We looked at the indegree distribution of the 150,000 most recent followers from each account in our sample, to see if Romney's dramatic follower spike was truly as suspect as it seemed. This allows us to see the proportion of followers that have very small indegree, and are likely to be bots. On Twitter, degree distributions for networks of a particular size tend to follow a fairly consistent pattern, although this distribution differs notably between very large networks, like Barack Obama's, and medium-size networks, like Mitt Romney's. By comparing the presidential candidates' distributions to the distributions of our set of other accounts of roughly the same size, we were able to see if either Romney's or Obama's new followers differed significantly from the typical distribution.

According to a random sample of 1000 followers from the candidates' accounts, 26.9% of Romney's 150,000 newest followers had fewer than 2 followers. For other accounts of similar size, only 9.6% of new followers had less than 2 followers themselves. The median number of followers for Romney's new followers was 5, whereas the median for the comparison group was 27. This represents a stark, and statistically significant difference. If you are a statistics nerd, like us, you might want to know that the p-value on this was 0.0000. For the rest of the world, this means that there is, essentially, a zero percent chance that the underlying characteristics of Romney's followers are actually the same as the comparison users.

The graph below shows the indegree distribution of Mitt Romney's new followers compared to the control accounts. The large spike in Romney's graph show on the left-hand side indicates a large number of these new followers have very few followers, while the relative paucity in the right hand signals that few of these new followers are highly followed themselves. In fact, 63.7% of the accounts following Romney from the sample had 10 or fewer followers. The control groups, on the other hand, show many more followers who are, themselves, reasonably well followed.

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A certain amount of followers with a small indegree is to be expected; there is a set of real users without many followers (e.g. new users, users who only use Twitter to follow people, but don't tweet). However, such a high concentration of followers with small indegree relative to the comparison accounts is highly unlikely, absent funny business. There is no strong reason to believe that the legitimate users with small indegree would follow Romney with any more frequency than other accounts the same size. In short, the degree distribution of Romney's new followers is strongly indicative of a concentration of bot or bot-like followers.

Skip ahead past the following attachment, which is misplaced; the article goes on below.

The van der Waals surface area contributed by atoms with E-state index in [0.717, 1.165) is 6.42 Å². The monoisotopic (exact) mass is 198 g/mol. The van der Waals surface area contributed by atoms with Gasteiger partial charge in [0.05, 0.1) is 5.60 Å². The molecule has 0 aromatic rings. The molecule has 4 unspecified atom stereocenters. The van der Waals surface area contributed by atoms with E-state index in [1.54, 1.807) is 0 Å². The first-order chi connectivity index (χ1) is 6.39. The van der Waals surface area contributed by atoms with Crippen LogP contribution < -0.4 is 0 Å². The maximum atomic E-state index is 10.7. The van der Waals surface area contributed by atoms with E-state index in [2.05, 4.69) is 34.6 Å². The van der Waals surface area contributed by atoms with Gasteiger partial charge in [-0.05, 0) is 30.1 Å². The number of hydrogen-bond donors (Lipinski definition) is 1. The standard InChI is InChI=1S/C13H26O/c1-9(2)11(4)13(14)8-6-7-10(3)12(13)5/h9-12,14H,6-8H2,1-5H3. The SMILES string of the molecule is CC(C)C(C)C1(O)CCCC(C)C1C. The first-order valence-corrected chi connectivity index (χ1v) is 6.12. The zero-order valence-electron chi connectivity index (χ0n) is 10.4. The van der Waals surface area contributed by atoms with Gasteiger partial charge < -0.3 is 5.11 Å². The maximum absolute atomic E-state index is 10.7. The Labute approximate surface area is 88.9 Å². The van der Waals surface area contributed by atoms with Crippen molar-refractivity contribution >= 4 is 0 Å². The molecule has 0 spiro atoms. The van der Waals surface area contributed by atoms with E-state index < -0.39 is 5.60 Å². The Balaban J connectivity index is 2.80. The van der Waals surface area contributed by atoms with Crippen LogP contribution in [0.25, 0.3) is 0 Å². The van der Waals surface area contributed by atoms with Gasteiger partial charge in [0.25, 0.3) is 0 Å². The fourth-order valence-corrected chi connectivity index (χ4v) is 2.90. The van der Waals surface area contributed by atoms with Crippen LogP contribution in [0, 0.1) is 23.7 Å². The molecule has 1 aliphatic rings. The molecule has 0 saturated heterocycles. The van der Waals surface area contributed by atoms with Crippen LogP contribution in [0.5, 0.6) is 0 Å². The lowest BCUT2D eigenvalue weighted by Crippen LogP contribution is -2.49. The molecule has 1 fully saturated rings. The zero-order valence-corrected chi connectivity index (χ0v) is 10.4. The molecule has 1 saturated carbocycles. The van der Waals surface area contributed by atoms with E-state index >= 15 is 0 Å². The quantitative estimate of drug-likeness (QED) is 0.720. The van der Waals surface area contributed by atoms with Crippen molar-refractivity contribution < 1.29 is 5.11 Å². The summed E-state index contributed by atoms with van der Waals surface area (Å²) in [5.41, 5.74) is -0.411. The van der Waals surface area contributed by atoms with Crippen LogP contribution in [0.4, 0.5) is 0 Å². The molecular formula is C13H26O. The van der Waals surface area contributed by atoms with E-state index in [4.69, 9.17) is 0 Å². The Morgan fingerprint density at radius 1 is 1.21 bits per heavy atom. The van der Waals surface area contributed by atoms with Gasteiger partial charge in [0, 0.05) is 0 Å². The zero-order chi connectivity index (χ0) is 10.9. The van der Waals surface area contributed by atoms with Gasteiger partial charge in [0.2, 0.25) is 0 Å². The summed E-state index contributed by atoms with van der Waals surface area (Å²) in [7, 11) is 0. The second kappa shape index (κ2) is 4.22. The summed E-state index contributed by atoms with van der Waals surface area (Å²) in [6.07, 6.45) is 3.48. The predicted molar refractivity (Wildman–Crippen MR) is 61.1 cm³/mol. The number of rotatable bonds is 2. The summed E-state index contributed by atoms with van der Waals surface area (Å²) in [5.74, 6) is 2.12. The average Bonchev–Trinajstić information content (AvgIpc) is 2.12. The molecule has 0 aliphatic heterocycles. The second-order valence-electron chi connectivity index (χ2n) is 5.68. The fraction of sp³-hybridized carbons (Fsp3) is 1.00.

We found a notably different story when we analyzed Barack Obama's most recent followers. In fact, new followers of Obama tended to have more followers than those of comparison accounts. The median number of followers for Obama's cohort was 7, while the median number in the comparison accounts was 6. Additionally, we found no statistically significant difference between the distribution of followers among those who had recently followed Obama and those who had recently followed other accounts of the same size.

obamaindegree_615.jpg

The above graph shows that, if anything, the new followers of Barack Obama tend to have slightly more followers, as the peak on the left hand side is higher for the comparison accounts and the tail slightly thicker on the right for Obama.

***

Regardless specific shapes of Obama and Romney's distributions, the extent of deviation from the comparison accounts that Romney's followers show, is strongly indicative of bot involvement. We found no such deviation among Barack Obama's followers.

According to a Newt Gingrich staffer who spoke with Gawker during the primaries, buying followers is not unheard of in political campaigns:

Newt employs a variety of agencies whose sole purpose is to procure Twitter followers for people who are shallow/insecure/unpopular enough to pay for them. As you might guess, Newt is most decidedly one of the people to which these agencies cater.

It is not clear if Romney -- or more likely one of his staffers or a consultant -- followed Newt's lead here or if last week's spike was, as some have speculated, planted to embarrass the candidate. The Romney camp has denied buying the followers. Based on the results above, the one thing that we can be fairly sure of, however, is that someone did.

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Presented by

Alexander Furnas and Devin Gaffney

Alexander Furnas is a master's candidate at the Oxford Internet Institute. Devin Gaffney is also a master's candidate at the Oxford Internet Institute, and additionally the founder of 140kit.com, a publicly available tool that provides collects and analyzes Twitter data for research purposes.